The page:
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Full-Text Articles in Business Law, Public Responsibility, and Ethics

An Appraisal Of Local Exchange And Trading Systems In The United Kingdom, Colin C. Williams May 1996

An Appraisal Of Local Exchange And Trading Systems In The United Kingdom, Colin C. Williams

Colin C Williams

During the past few years, Local Exchange and Trading Systems (LETS) have emerged through the
United Kingdom and are being widely heralded as a new tool for promoting community development.
Indeed, 64 per cent of local authorities have expressed an intention to develop a LETS in their area (Gibbs et al, 1995). However, there has been little, if any, appraisal of LETS which can inform such policy initiatives. Therefore, the aim of this paper is to report the results of a national survey of the origins, objectives, growth, magnitude, character and impacts of LETS. Arising out of this, several alterations ...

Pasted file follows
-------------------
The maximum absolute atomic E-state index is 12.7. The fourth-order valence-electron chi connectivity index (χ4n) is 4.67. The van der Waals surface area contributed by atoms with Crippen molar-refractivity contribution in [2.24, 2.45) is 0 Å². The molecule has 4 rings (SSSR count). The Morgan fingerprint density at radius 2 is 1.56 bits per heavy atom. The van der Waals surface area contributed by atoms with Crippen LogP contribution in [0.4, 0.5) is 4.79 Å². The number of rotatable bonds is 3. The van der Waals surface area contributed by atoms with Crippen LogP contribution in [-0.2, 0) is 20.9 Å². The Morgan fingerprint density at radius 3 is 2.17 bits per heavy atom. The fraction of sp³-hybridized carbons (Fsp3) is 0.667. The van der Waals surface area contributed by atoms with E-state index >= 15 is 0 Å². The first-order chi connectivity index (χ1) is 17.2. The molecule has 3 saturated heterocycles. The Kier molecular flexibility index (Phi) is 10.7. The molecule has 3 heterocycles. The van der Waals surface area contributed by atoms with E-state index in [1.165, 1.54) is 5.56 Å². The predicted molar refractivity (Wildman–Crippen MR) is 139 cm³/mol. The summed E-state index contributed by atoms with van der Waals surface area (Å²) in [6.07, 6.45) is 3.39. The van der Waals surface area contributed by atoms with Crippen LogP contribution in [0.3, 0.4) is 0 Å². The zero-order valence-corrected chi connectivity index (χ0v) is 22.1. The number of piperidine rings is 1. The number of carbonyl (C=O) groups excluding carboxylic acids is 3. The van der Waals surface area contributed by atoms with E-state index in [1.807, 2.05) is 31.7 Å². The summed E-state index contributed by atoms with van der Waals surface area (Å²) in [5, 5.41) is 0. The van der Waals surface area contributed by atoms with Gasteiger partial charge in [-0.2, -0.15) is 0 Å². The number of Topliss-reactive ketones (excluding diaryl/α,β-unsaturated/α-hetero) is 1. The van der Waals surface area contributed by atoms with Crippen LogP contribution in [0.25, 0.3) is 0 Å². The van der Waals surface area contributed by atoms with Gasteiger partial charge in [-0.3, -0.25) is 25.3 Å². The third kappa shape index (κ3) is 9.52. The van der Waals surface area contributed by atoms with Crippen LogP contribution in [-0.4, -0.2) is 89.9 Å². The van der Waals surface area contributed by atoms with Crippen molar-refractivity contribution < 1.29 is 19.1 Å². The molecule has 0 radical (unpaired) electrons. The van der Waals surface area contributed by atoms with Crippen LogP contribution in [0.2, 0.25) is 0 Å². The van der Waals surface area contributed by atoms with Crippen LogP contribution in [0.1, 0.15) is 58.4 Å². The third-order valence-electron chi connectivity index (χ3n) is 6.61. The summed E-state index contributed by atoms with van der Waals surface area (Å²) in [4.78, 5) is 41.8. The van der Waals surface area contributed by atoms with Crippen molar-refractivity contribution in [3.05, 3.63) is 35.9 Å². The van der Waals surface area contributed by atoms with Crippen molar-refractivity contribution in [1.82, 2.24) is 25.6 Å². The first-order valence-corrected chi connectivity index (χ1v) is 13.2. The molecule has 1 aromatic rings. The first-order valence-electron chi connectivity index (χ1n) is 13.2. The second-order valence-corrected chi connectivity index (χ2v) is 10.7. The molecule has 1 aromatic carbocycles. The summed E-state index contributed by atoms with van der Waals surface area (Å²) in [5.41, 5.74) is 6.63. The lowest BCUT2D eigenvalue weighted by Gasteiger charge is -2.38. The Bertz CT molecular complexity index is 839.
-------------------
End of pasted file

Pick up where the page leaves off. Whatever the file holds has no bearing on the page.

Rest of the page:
Inappropriate Audit Partner Behavior: Views Of Partners And Senior Managers, Joseph Carcello Dec 1995

Inappropriate Audit Partner Behavior: Views Of Partners And Senior Managers, Joseph Carcello

Joseph V. Carcello

No abstract provided.


Three Kinds Of Ethics, John Hooker Dec 1995

Three Kinds Of Ethics, John Hooker

John Hooker

No abstract provided.


An Analysis Of Multinational “Audit Failures”, Heather Hermanson, Dana Hermanson, Joseph Carcello Dec 1995

An Analysis Of Multinational “Audit Failures”, Heather Hermanson, Dana Hermanson, Joseph Carcello

Joseph V. Carcello

The shift toward multinational corporations has exposed the auditor to many risks not found on domestic audits, including foreign currency issues, international political risks, international economic risks, greater information asymmetry, and greater complexity. As the client base of the large accounting firms becomes more multinational, it is important to understand whether multinational risk factors are associated with “audit failures.” We identified only eight multinational audit failures (multinational client bankruptcy shortly after an unmodified audit opinion) from the period 1988–1992. An examination of these eight failures provided very little evidence that multinational risk factors played any role in the failures.